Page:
"Computational Aspects of Brain Dynamics: Experiments, Models, and New AI Approaches"
Abstract: Recent progress with high-resolution brain imaging techniques, including functional Magnetic Resonance Imaging (fMRI), Magnetoencephalography (MEG), Positron Emission Tomography (PET), Electro-Corticography (ECoG), and Electroencephalography (EEG), demonstrates an amazing vista on the complex spatio-temporal dynamics of cortical processes. Experiments show that the brain generates oscillatory neuronal activity at a broad range of frequencies and that these oscillations correlate with cognitive activity.
In this talk we summarize some key results of brain imaging experiments and introduce computational models of the observed brain oscillations and cognitive processing. We elaborate on a class of models, according to which brains are perceived as open thermodynamic systems converting sensory data into meaningful knowledge during repetitive phase transitions. Cortical phase transitions are viewed as neural correlates of higher cognition, which can be implemented in computers to develop new principles of intelligent computing and superior AI.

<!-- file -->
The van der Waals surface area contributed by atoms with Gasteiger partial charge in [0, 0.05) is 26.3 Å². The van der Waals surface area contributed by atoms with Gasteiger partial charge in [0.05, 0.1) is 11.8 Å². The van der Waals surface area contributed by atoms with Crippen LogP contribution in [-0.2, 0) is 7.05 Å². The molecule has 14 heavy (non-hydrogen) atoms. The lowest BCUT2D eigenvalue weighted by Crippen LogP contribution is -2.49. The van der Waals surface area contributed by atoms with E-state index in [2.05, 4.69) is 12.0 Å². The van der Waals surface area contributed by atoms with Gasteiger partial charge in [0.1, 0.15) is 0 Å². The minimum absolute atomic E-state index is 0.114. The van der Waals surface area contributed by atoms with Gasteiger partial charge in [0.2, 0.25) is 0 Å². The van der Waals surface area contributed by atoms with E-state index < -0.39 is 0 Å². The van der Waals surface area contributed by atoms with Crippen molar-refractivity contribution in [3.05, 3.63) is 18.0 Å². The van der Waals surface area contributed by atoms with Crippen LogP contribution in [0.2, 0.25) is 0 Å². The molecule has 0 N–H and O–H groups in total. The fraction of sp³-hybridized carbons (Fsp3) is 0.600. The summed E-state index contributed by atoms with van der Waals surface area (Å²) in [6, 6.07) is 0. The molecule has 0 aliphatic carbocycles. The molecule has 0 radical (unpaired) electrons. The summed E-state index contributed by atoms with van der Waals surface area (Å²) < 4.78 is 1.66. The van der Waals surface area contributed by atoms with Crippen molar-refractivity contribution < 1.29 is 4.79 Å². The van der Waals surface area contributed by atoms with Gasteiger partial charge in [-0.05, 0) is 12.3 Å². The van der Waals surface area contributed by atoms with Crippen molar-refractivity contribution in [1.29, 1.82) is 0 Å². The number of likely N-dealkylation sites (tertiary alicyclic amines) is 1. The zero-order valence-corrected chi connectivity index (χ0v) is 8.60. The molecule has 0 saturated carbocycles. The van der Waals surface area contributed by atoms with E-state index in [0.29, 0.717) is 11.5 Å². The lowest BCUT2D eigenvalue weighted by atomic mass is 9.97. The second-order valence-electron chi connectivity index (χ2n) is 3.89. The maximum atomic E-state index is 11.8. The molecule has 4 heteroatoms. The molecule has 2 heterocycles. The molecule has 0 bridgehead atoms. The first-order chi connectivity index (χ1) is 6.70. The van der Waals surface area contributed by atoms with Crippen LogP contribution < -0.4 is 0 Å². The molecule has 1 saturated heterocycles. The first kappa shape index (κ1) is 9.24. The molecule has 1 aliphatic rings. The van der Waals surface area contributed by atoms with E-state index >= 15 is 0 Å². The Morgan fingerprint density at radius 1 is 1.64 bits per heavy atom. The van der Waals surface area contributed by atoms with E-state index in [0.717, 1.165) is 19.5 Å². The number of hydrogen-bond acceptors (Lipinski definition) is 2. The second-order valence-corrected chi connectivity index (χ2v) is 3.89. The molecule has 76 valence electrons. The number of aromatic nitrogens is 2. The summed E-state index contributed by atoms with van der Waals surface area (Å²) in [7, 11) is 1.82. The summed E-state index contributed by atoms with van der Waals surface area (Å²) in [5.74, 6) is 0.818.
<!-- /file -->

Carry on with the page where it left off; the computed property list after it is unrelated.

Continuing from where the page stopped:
Bio: Robert Kozma is Visiting Professor at Computer Science, UMass Amherst, and Director of the Biologically-Inspired Neural & Dynamical Systems (BINDS) Lab. His research focuses on developing novel artificial intelligent system motivated by the operation of brains, seehttps://www.cics.umass.edu/person/kozma-robert.